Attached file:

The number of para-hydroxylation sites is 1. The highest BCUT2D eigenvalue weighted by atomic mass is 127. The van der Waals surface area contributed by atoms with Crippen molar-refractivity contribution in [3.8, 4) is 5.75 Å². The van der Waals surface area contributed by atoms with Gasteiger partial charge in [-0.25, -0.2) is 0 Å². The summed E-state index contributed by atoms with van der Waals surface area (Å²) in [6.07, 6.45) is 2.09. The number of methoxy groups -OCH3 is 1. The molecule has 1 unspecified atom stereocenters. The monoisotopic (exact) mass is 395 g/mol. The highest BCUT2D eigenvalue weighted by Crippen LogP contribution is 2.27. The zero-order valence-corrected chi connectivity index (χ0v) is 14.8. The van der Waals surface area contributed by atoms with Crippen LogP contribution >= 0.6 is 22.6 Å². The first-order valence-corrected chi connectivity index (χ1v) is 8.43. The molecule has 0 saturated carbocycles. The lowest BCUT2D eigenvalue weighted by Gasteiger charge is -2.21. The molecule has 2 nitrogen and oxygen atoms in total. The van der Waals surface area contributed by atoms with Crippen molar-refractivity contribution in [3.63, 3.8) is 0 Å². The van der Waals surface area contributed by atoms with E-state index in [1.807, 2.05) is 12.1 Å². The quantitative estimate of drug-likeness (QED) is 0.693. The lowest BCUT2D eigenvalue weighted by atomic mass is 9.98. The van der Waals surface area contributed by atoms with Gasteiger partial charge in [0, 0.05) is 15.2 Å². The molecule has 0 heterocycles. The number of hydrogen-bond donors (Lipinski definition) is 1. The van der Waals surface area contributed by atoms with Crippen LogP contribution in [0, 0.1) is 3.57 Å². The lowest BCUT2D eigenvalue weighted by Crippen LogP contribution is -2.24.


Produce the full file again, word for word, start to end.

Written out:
The number of para-hydroxylation sites is 1. The highest BCUT2D eigenvalue weighted by atomic mass is 127. The van der Waals surface area contributed by atoms with Crippen molar-refractivity contribution in [3.8, 4) is 5.75 Å². The van der Waals surface area contributed by atoms with Gasteiger partial charge in [-0.25, -0.2) is 0 Å². The summed E-state index contributed by atoms with van der Waals surface area (Å²) in [6.07, 6.45) is 2.09. The number of methoxy groups -OCH3 is 1. The molecule has 1 unspecified atom stereocenters. The monoisotopic (exact) mass is 395 g/mol. The highest BCUT2D eigenvalue weighted by Crippen LogP contribution is 2.27. The zero-order valence-corrected chi connectivity index (χ0v) is 14.8. The van der Waals surface area contributed by atoms with Crippen LogP contribution >= 0.6 is 22.6 Å². The first-order valence-corrected chi connectivity index (χ1v) is 8.43. The molecule has 0 saturated carbocycles. The lowest BCUT2D eigenvalue weighted by Gasteiger charge is -2.21. The molecule has 2 nitrogen and oxygen atoms in total. The van der Waals surface area contributed by atoms with Crippen molar-refractivity contribution in [3.63, 3.8) is 0 Å². The van der Waals surface area contributed by atoms with E-state index in [1.807, 2.05) is 12.1 Å². The quantitative estimate of drug-likeness (QED) is 0.693. The lowest BCUT2D eigenvalue weighted by atomic mass is 9.98. The van der Waals surface area contributed by atoms with Gasteiger partial charge in [0, 0.05) is 15.2 Å². The molecule has 0 heterocycles. The number of hydrogen-bond donors (Lipinski definition) is 1. The van der Waals surface area contributed by atoms with Crippen LogP contribution in [0, 0.1) is 3.57 Å². The lowest BCUT2D eigenvalue weighted by Crippen LogP contribution is -2.24.